EU proposes to relax entry of those who took Coronavac in 2022

The European Commission will change its recommendation for travelers vaccinated with drugs approved by the WHO (World Health Organization) but not yet by the EMA (European regulatory agency), such as Coronavac.

As of March 2022, the 27 member countries of the bloc “must” allow these travelers to enter -under the current rule, which remains in force, they “have permission” to receive foreigners-, provided they present a negative test for the SARS-CoV-2.

There will no longer be a list of authorizations for certain countries of origin, which today allows any non-essential travel. The restrictions will be taken according to the vaccination status of each passenger. The final word on the demands, however, still rests with national governments.

In another change announced on Thursday (25), all travelers, residing or not in the EU, must take a booster dose within nine months after full vaccination so that their Covid certificate remains valid.

Photo: Breno Esaki/Agência Saúde DF

The new regulation on certificates is expected to enter into force on January 10, after approval by the European Council (leaders of the 27 members).

According to the Commission, the requirement of the third dose for the certificate to remain valid takes into account scientific evidence that the protection offered by vaccines against infection is reduced after six months of the second dose – and, to a lesser degree, also for serious illnesses and deaths .

The additional three months are for countries to adapt their vaccination campaigns and be able to apply the third dose to everyone who has had their full vaccination for at least six months.
Campaigns are at different stages in the bloc, with some countries applying reinforcement only to the elderly and vulnerable.

The validity period of the certificate after the booster dose has not yet been defined – the decision will depend on scientific evidence and the evolution of the pandemic.

The new rules for the validity of the certificate, if approved, should apply not only for travel, but also for activities where it is required in different countries – for example, for going to restaurants, nightclubs or for face-to-face work.

The UK, for its part, is expected to adopt a ban on flights from six African countries, according to British newspaper The Guardian, which cites government sources. South Africa, Namibia, Lesotho, Botswana, Eswatini and Zimbabwe will be placed on the red list. The justification for the measure is the discovery of a new variant in the region.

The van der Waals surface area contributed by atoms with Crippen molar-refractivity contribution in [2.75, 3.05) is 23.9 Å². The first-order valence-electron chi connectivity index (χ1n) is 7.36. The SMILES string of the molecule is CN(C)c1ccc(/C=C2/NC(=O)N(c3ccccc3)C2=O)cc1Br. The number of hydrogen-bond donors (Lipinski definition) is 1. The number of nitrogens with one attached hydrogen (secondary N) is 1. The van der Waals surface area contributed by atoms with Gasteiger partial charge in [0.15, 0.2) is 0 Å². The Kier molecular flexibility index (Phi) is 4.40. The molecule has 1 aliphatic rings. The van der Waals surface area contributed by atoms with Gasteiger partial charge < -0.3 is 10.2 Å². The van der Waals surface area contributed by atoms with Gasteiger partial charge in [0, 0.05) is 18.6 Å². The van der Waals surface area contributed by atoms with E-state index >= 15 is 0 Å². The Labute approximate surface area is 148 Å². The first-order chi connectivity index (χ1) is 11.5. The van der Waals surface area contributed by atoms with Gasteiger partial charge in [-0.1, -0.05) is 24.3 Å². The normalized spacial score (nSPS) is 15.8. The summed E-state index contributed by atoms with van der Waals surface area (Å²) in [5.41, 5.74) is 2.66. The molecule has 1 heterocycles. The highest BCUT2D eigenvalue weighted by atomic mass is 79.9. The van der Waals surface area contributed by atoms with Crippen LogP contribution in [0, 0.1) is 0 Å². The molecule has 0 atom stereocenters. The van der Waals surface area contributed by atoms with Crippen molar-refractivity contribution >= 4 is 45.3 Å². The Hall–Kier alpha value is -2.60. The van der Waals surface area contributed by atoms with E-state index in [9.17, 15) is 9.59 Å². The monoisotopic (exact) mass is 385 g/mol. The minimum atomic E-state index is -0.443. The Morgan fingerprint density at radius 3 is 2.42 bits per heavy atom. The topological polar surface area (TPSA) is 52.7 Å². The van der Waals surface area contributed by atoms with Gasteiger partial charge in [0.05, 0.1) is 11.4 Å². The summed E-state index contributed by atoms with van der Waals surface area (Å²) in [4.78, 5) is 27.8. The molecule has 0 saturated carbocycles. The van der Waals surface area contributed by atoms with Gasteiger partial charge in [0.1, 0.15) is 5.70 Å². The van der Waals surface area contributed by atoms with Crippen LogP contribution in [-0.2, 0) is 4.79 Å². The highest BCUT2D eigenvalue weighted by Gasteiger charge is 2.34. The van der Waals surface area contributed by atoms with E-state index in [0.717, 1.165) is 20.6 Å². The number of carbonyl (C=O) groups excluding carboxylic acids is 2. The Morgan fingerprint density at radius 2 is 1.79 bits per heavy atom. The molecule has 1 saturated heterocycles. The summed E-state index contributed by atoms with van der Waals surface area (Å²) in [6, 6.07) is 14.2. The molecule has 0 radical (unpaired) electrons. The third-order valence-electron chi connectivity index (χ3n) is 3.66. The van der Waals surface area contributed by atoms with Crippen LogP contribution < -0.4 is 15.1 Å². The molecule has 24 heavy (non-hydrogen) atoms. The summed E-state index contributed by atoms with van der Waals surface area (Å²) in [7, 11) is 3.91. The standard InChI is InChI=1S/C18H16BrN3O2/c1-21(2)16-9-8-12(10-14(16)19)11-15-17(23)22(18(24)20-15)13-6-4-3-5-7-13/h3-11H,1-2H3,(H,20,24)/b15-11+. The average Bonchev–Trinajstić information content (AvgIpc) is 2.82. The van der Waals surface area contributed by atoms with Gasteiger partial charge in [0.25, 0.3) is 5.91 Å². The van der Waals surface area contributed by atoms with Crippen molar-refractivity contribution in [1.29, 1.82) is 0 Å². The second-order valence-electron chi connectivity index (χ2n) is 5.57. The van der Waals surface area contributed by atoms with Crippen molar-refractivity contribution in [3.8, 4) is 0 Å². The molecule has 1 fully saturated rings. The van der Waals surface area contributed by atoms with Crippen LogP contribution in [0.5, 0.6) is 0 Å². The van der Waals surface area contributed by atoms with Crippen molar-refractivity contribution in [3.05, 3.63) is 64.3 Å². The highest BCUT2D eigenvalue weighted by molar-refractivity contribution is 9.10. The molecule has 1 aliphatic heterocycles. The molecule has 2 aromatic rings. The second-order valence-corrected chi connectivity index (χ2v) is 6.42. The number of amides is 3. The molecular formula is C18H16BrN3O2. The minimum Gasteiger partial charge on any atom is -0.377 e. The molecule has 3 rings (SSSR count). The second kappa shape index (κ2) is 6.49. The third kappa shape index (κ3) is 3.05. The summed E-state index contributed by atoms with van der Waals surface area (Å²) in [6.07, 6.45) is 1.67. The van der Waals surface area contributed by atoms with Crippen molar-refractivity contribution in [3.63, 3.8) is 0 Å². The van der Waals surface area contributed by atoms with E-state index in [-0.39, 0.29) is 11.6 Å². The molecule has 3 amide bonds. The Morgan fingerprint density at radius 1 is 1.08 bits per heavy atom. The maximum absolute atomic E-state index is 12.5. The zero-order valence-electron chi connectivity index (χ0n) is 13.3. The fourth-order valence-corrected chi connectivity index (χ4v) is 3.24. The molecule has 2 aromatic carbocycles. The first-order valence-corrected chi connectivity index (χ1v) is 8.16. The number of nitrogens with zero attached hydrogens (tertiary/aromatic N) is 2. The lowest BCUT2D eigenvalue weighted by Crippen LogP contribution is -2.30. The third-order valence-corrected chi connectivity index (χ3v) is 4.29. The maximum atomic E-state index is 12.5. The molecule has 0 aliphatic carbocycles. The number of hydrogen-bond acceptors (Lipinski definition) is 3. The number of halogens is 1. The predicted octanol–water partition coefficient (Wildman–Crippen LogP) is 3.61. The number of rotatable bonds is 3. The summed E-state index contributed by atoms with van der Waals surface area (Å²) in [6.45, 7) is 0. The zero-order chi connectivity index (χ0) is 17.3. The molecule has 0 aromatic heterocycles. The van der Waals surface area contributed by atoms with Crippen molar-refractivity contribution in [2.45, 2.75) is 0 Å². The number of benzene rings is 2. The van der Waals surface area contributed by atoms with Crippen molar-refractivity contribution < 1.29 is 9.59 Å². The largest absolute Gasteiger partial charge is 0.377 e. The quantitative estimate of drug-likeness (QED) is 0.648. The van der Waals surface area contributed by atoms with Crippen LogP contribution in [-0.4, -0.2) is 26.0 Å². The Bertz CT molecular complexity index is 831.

According to the Commission, 650 million digital certificates have already been issued in the European bloc, and there are 24 other countries connected to the EU system – in Latin America, only Panama is on the list.

The certificate records vaccination with immunizers authorized by the EMA (European regulatory agency), recovery from a virus infection or the negative result for the presence of Sars-Cov-2.

In the case of vaccines not yet authorized by the European regulator, such as Coronavac/Sinovac or the Russian Sputnik, the decision is up to each country in the bloc, for European residents.

Photo: Agência Brasil

The Commission’s recommendation is that travelers from within the block who hold the certificate are not subject to additional restrictions such as quarantines or testing. EU residents who have the document and arrive from outside the bloc will be subject to different rules, according to the risk of the country of origin – there are four bands, from green to dark red.

The classification criteria will change, to include immunization – it will now take into account the rate of new cases per 100,000 population, the percentage of inhabitants vaccinated and the rate of tests performed.

By the current criteria, on this Thursday none of the countries in the bloc are in the green zone, and only Italy is mostly yellow.

Residents who do not have a digital certificate will still be able to travel within the EU if they test negative for a coronavirus or undergo quarantine, among other restrictions that are the responsibility of each member country.

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